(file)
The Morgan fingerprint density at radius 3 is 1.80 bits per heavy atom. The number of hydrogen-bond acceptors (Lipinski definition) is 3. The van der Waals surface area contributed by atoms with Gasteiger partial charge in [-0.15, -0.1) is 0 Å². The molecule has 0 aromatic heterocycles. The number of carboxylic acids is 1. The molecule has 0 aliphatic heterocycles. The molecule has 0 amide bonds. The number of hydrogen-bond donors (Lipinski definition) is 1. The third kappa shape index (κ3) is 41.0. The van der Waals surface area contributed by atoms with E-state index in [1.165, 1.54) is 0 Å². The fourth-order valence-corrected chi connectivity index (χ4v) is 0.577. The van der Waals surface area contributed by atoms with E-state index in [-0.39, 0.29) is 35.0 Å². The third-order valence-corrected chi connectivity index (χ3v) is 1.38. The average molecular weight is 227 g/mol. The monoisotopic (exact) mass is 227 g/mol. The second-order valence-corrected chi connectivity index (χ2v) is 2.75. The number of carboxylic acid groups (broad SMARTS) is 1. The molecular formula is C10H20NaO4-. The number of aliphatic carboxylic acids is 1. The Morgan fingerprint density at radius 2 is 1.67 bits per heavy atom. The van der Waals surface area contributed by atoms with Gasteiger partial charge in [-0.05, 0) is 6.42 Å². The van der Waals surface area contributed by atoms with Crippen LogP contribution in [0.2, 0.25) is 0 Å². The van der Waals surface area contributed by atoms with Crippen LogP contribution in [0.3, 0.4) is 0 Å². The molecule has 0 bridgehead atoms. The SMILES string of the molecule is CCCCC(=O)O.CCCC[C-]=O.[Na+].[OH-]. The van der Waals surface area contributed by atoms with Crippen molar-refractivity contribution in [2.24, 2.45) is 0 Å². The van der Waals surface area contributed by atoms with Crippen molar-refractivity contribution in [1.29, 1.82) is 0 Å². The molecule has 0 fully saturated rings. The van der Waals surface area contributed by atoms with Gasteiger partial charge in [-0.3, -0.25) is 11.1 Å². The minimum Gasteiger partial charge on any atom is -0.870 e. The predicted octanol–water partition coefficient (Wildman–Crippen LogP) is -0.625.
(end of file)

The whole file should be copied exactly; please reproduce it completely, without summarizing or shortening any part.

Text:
The Morgan fingerprint density at radius 3 is 1.80 bits per heavy atom. The number of hydrogen-bond acceptors (Lipinski definition) is 3. The van der Waals surface area contributed by atoms with Gasteiger partial charge in [-0.15, -0.1) is 0 Å². The molecule has 0 aromatic heterocycles. The number of carboxylic acids is 1. The molecule has 0 aliphatic heterocycles. The molecule has 0 amide bonds. The number of hydrogen-bond donors (Lipinski definition) is 1. The third kappa shape index (κ3) is 41.0. The van der Waals surface area contributed by atoms with E-state index in [1.165, 1.54) is 0 Å². The fourth-order valence-corrected chi connectivity index (χ4v) is 0.577. The van der Waals surface area contributed by atoms with E-state index in [-0.39, 0.29) is 35.0 Å². The third-order valence-corrected chi connectivity index (χ3v) is 1.38. The average molecular weight is 227 g/mol. The monoisotopic (exact) mass is 227 g/mol. The second-order valence-corrected chi connectivity index (χ2v) is 2.75. The number of carboxylic acid groups (broad SMARTS) is 1. The molecular formula is C10H20NaO4-. The number of aliphatic carboxylic acids is 1. The Morgan fingerprint density at radius 2 is 1.67 bits per heavy atom. The van der Waals surface area contributed by atoms with Gasteiger partial charge in [-0.05, 0) is 6.42 Å². The van der Waals surface area contributed by atoms with Crippen LogP contribution in [0.2, 0.25) is 0 Å². The van der Waals surface area contributed by atoms with Crippen LogP contribution in [0.3, 0.4) is 0 Å². The molecule has 0 bridgehead atoms. The SMILES string of the molecule is CCCCC(=O)O.CCCC[C-]=O.[Na+].[OH-]. The van der Waals surface area contributed by atoms with Crippen molar-refractivity contribution in [2.24, 2.45) is 0 Å². The van der Waals surface area contributed by atoms with Crippen molar-refractivity contribution in [1.29, 1.82) is 0 Å². The molecule has 0 fully saturated rings. The van der Waals surface area contributed by atoms with Gasteiger partial charge in [-0.3, -0.25) is 11.1 Å². The minimum Gasteiger partial charge on any atom is -0.870 e. The predicted octanol–water partition coefficient (Wildman–Crippen LogP) is -0.625.